In our small group of trainees, confidence in performing diagnostic laparoscopy pre-course varied from a score of 1 to 5 (on a 10-point scale), with a median of 2. This increased to a score of 3 to 7 (on a 10-point scale), with a median of 6, post-course. Confidence in Veress needle entry and trocar insertion pre-course varied from a score of 1 to 5 (on a 10-point scale), with a median of 3, to a post-course score of 4 to 9 (in a 10-point scale), with a median of 8. Trainees feedback included ‘it was a safe and realistic way to practice Veress needle entry and trocar entry under expert supervision’ and ‘the course was incredibly valuable as an introduction to laparoscopy as we do not have any training currently like this’. Further comments included ‘I feel confident to ask the consultant and do it in theatre after that hands-on experience’ and, ‘It was very helpful, as we can actually feel like real-life situation’. All trainees recommend this to be a part of deanery teaching.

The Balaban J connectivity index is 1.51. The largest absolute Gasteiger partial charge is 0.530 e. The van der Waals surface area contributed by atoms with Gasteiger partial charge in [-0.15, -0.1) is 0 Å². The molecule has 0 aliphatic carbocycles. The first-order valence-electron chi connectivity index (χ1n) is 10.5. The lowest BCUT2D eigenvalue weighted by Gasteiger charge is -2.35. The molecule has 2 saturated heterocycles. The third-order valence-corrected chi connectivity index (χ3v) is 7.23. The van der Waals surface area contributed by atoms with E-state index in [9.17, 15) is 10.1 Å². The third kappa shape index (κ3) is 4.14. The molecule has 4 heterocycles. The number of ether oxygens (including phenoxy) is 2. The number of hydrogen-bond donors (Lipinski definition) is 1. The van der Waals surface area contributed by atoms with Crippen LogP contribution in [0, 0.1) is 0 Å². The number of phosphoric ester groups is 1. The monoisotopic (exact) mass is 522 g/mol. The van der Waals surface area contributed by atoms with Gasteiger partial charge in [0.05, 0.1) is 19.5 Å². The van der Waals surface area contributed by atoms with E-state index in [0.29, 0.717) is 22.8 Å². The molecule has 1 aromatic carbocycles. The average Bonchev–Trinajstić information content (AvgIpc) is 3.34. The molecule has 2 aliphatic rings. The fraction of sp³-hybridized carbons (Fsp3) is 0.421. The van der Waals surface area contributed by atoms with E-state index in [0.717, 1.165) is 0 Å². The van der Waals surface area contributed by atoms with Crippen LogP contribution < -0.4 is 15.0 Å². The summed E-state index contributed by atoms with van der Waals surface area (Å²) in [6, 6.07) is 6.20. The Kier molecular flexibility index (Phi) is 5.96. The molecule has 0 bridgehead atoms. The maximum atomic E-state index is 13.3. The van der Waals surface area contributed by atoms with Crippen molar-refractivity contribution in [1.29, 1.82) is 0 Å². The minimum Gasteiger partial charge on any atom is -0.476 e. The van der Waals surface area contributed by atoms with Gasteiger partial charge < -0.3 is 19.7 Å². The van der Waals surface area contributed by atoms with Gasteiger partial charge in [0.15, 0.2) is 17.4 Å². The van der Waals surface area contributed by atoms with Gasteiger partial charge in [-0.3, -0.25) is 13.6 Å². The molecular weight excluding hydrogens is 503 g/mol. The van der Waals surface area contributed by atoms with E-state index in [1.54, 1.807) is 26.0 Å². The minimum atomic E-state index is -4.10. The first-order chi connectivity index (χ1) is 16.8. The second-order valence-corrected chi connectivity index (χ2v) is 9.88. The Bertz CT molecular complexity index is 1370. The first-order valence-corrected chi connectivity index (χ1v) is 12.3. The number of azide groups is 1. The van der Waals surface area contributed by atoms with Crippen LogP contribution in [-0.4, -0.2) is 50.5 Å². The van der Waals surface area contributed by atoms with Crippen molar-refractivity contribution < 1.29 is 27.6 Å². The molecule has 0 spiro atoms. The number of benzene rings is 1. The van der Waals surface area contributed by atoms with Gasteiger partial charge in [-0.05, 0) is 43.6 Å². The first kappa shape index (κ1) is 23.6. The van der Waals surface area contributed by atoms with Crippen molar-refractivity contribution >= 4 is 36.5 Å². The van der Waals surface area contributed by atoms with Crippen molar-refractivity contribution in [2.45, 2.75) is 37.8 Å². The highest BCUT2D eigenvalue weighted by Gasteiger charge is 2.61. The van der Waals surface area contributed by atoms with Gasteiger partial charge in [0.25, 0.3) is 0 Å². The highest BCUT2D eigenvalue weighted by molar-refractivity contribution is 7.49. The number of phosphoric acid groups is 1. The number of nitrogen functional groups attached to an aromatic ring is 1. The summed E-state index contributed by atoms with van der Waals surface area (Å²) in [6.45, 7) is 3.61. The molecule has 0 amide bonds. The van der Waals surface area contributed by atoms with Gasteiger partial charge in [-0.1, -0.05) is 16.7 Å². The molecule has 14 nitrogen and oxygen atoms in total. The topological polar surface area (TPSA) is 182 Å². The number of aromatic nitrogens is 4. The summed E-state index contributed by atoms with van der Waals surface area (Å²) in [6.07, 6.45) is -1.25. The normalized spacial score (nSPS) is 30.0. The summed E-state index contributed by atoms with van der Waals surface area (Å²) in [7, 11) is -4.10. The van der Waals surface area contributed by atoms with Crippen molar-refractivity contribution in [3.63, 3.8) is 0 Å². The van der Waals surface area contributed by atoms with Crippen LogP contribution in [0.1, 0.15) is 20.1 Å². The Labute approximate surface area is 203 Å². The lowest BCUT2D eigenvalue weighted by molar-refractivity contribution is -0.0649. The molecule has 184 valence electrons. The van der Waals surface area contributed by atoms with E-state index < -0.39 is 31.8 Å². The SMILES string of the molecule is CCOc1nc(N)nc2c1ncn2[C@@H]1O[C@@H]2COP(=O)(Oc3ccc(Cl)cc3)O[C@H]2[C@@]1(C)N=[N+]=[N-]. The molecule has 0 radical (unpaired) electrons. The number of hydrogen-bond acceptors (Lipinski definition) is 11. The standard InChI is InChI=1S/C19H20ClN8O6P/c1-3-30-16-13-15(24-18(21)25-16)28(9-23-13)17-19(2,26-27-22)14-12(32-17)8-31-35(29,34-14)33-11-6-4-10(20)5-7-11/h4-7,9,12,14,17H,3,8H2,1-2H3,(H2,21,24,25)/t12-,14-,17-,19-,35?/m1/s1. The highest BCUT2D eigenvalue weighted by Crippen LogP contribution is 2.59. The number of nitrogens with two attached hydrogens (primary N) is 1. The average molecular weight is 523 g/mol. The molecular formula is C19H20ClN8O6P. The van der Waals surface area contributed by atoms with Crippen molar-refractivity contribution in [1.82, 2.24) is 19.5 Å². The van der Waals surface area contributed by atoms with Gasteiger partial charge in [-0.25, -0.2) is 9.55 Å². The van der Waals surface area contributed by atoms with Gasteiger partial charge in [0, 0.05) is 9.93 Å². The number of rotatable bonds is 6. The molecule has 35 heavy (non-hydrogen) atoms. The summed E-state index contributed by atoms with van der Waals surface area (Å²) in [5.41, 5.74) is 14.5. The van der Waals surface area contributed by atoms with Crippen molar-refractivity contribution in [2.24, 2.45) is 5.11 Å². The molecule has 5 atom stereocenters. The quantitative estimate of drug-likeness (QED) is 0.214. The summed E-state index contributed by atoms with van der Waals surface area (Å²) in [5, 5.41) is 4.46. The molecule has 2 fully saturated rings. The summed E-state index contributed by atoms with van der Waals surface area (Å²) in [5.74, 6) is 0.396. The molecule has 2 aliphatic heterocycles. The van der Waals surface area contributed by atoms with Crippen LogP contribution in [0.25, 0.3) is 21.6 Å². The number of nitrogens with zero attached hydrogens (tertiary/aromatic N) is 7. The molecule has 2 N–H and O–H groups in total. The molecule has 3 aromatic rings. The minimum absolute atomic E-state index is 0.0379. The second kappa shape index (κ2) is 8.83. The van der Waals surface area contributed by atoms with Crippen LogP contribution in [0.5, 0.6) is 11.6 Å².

The other available methods of laparoscopy teaching include box simulators, Virtual Reality-haptic feedback simulators, animal models and human cadaveric courses, the cost of which vary greatly [12–16]. The advantages and disadvantages of other options for laparoscopy entry teaching are discussed in Table 2. There has been a recent study conducted by the Department of Electronics, Information and Bioengineering, Milan, of a virtual reality simulator for laparoscopy entry with 14 volunteers of experienced urologists and students, which concluded that this simulator has shown potential to be an important resource for training . However, the authors have mentioned that they have not validated the simulator.
|1||Do-it-yourself model||$8 to $28||• Low cost
• Easy to make in 10–15 min
• Available any time of day or year
• Portable, lightweight
• Can have obese, thin, palmers point versions
• Can have simulated visceral injury (e.g. bowel injury, blood vessel injury)
• Can use Veress needle, palmers saline test, Hassan entry